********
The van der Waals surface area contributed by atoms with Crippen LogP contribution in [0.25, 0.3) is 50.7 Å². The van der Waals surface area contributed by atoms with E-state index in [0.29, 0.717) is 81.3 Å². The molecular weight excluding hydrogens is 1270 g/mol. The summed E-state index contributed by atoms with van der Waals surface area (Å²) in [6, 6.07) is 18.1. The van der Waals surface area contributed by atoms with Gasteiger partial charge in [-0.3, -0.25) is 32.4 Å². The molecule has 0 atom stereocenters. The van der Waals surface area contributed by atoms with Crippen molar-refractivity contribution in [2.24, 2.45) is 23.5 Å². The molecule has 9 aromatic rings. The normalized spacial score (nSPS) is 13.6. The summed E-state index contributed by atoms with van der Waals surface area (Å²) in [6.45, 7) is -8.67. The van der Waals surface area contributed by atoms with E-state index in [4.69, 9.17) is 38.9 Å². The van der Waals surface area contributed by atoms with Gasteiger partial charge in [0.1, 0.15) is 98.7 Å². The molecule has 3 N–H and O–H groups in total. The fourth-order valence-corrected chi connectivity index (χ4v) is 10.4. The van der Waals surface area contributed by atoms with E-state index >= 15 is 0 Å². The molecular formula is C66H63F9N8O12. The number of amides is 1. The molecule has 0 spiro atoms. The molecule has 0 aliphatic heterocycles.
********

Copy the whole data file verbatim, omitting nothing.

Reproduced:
The van der Waals surface area contributed by atoms with Crippen LogP contribution in [0.25, 0.3) is 50.7 Å². The van der Waals surface area contributed by atoms with E-state index in [0.29, 0.717) is 81.3 Å². The molecular weight excluding hydrogens is 1270 g/mol. The summed E-state index contributed by atoms with van der Waals surface area (Å²) in [6, 6.07) is 18.1. The van der Waals surface area contributed by atoms with Gasteiger partial charge in [-0.3, -0.25) is 32.4 Å². The molecule has 0 atom stereocenters. The van der Waals surface area contributed by atoms with Crippen molar-refractivity contribution in [2.24, 2.45) is 23.5 Å². The molecule has 9 aromatic rings. The normalized spacial score (nSPS) is 13.6. The summed E-state index contributed by atoms with van der Waals surface area (Å²) in [6.45, 7) is -8.67. The van der Waals surface area contributed by atoms with E-state index in [4.69, 9.17) is 38.9 Å². The van der Waals surface area contributed by atoms with Gasteiger partial charge in [0.1, 0.15) is 98.7 Å². The molecule has 3 N–H and O–H groups in total. The fourth-order valence-corrected chi connectivity index (χ4v) is 10.4. The van der Waals surface area contributed by atoms with E-state index >= 15 is 0 Å². The molecular formula is C66H63F9N8O12. The number of amides is 1. The molecule has 0 spiro atoms. The molecule has 0 aliphatic heterocycles.